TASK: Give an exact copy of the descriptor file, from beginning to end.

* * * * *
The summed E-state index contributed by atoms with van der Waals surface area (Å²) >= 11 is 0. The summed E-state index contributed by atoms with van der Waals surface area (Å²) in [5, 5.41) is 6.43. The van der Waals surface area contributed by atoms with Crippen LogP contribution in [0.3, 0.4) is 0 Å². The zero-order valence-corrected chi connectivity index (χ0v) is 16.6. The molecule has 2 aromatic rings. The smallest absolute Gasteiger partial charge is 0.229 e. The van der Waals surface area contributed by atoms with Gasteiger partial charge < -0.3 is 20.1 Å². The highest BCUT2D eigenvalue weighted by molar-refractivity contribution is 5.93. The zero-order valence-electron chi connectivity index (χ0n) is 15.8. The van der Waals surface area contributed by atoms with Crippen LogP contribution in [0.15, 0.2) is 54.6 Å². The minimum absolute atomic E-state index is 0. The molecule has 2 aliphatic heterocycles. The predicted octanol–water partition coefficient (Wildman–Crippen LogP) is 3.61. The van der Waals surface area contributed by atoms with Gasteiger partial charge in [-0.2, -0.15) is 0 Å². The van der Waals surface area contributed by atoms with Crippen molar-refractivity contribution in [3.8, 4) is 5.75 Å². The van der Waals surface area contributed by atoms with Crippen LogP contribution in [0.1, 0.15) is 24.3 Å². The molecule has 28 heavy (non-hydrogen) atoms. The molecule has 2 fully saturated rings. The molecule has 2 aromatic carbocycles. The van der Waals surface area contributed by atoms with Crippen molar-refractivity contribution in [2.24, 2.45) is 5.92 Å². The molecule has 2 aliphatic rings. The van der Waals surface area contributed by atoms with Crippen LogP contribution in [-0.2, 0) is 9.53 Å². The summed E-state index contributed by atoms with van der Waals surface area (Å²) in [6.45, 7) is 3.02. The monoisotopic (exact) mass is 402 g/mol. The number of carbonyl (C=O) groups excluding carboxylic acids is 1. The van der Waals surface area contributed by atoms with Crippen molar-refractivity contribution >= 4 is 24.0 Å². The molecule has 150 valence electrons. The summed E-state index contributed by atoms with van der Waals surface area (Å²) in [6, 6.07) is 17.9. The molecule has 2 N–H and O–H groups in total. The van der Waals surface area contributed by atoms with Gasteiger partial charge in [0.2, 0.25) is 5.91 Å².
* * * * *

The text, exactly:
The summed E-state index contributed by atoms with van der Waals surface area (Å²) >= 11 is 0. The summed E-state index contributed by atoms with van der Waals surface area (Å²) in [5, 5.41) is 6.43. The van der Waals surface area contributed by atoms with Crippen LogP contribution in [0.3, 0.4) is 0 Å². The zero-order valence-corrected chi connectivity index (χ0v) is 16.6. The molecule has 2 aromatic rings. The smallest absolute Gasteiger partial charge is 0.229 e. The van der Waals surface area contributed by atoms with Gasteiger partial charge < -0.3 is 20.1 Å². The highest BCUT2D eigenvalue weighted by molar-refractivity contribution is 5.93. The zero-order valence-electron chi connectivity index (χ0n) is 15.8. The van der Waals surface area contributed by atoms with Crippen LogP contribution in [0.15, 0.2) is 54.6 Å². The minimum absolute atomic E-state index is 0. The molecule has 2 aliphatic heterocycles. The predicted octanol–water partition coefficient (Wildman–Crippen LogP) is 3.61. The van der Waals surface area contributed by atoms with Gasteiger partial charge in [-0.2, -0.15) is 0 Å². The van der Waals surface area contributed by atoms with Crippen molar-refractivity contribution in [3.8, 4) is 5.75 Å². The van der Waals surface area contributed by atoms with Crippen LogP contribution in [0.1, 0.15) is 24.3 Å². The molecule has 28 heavy (non-hydrogen) atoms. The molecule has 2 fully saturated rings. The molecule has 2 aromatic carbocycles. The van der Waals surface area contributed by atoms with Crippen molar-refractivity contribution in [2.24, 2.45) is 5.92 Å². The molecule has 2 aliphatic rings. The van der Waals surface area contributed by atoms with Crippen LogP contribution in [-0.2, 0) is 9.53 Å². The summed E-state index contributed by atoms with van der Waals surface area (Å²) in [6.45, 7) is 3.02. The monoisotopic (exact) mass is 402 g/mol. The number of carbonyl (C=O) groups excluding carboxylic acids is 1. The van der Waals surface area contributed by atoms with Crippen molar-refractivity contribution >= 4 is 24.0 Å². The molecule has 150 valence electrons. The summed E-state index contributed by atoms with van der Waals surface area (Å²) in [6, 6.07) is 17.9. The molecule has 2 N–H and O–H groups in total. The van der Waals surface area contributed by atoms with Gasteiger partial charge in [0.2, 0.25) is 5.91 Å².